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The Garden
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Stjepan Spevec Antun Heinz Bohuslav Jirus Viteslav Durchanek
 
The need to found a botanical garden in Zagreb was mooted in 1876 by the then rector of the University, Professor S. Spevec, giving at the same time enormous support to Professor B. Jirus, who attempted to put this idea into practice.  Jirus carried out many of the preliminary operations, but in 1886 he had to return to Prague.  Professor A. Heinz succeeded him in the chair of botany, and in 1889 the Royal National Government assigned him the task of drawing up a plan and laying out the botanical garden (for at that time Croatia was a part of the Austro-Hungarian Empire).  He completed the plan in collaboration with the Head Gardener, V. Durchanek.  The year 1889, when the plan was drawn, is held to be the year in which the Botanical Garden was founded, and Professor Heinz is always considered its founder.
 
Works laying out the garden started in 1890.  It was then that the gardener's lodge (today the director's building) was put up, and the Garden was enclosed with a wooden fence that was after replaced with a decorative wrought iron railing.  The first works on the land started in 1891, and the first planting was done in 1892.

The garden was designed and constructed in the landscape style, with free-standing clumps of trees and winding paths, with only the flower beds having strictly symmetrical lines.
In 1911 a marine aquarium was installed in the Botanical Garden; however, this is no longer in existence.
 

 

Original plan of the Garden from 1889

 
As well as the glasshouses, the garden has the following buildings: the director's or administrative building, in Art Nouveau style, the one-time gardener's lodge; the building of the Botanical Institute (the one-time Physiological Laboratory); the old exhibition pavilion (a valuable and authentic item of pavilion architecture of 1891); a public lavatory (an example of a small municipal structure from the end of the 19th  century); the building of the Botanical Institute, begun but never completed; the old storeroom (also from the end of the 19th century); the Water Company boiler room building (built in the 1930s); the drinking water fountain; a porch for students; and a small gazebo, acquired as a gift to mark the first centenary.
 

''Klila'' (seed beds), near 1900.

Glasshouses, near 1900.

 

In 1927 the Croatian Plant Geography Group was set up – later called the Karstic Group. The plan for this was designed by the celebrated Croatian botanist Professor Ivo Horvat.   It is planted with indigenous species from various regions of Croatia.  By 1985, sub-Mediterranean, Mediterranean, Alpine and West European rock gardens had been established.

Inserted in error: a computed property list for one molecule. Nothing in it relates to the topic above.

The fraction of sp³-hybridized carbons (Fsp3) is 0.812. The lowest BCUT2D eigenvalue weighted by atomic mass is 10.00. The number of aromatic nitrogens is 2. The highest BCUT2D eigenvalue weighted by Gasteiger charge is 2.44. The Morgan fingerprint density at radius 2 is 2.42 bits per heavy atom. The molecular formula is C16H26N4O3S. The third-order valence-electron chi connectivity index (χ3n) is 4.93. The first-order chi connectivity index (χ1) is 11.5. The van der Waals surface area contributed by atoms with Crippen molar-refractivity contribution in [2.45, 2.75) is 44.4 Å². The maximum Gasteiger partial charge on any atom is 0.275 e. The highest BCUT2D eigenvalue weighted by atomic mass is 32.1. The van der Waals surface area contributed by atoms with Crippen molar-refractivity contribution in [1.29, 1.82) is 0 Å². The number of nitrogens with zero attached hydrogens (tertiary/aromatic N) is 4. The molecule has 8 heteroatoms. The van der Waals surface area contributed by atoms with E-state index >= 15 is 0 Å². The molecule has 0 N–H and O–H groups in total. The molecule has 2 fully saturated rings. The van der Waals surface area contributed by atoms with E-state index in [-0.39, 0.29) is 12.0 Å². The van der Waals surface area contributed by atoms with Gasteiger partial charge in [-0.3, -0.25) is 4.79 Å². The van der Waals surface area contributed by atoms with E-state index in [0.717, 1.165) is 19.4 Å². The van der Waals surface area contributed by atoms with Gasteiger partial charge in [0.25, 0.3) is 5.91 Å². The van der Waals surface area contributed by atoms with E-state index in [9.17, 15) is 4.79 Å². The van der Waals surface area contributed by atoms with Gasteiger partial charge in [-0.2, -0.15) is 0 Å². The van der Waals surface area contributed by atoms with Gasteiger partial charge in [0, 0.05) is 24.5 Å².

At the time of its foundation, the Botanical Garden, in company with the Botanical and Physiological Institute, belonged to the Mathematics and Natural Sciences Department of the Faculty of Philosophy; however, since 1946, together with the Botanical Institute, part of the Biological Department, it has been a part of the  Faculty of Science, which was founded that very same year.  Just a few years after its foundation, the Botanical Garden was in possession of a very rich collection of plants. But in the course of time, because of a number of circumstances, it was much reduced. It was most impoverished in the post-World War II period; however, with the arrival of a warden with great expertise, Dr Sala Ungar, within a period of a few years it was once again enriched and in terms of numbers achieved practically the maximum possible when the area of the garden is considered.

 

As for some of the major projects of the Garden in the second half of the last century, it is worth mentioning the construction of a new glasshouse in 1985; the restoration of the iron railings and the toilet in 1986; the construction of a new boiler room for the heating of the glasshouses (1989); the construction of the domed glasshouse west of the parterre (1995); and the new glasshouse for the overwintering of plants (1996).
Large projects from 2000 incloode renovation of the old glasshouses, fountains, wrought iron railing, and especially the old exhibition pavilion (completed in 2007)

 

Pavilion in the Garden, arround 1900.

Decaying at the end of the 20th century

After the restauration (2004-2007)

 

From the very outset, the fact that the Garden belonged to the University meant that its first and basic purpose was to be at the service of university teaching and scientific work, although even long ago it was also used as a city park.  Indeed, that was one of the conditions under which the municipal authorities granted the land.

Because of its great educational, cultural, historical and tourist values, as well as its overall importance for the city of Zagreb and the Republic of Croatia, the Botanical Garden of the Faculty of Science has been since 1971 statutorily protected as a monument of nature and culture (as monument of horticultural architecture).

 

 


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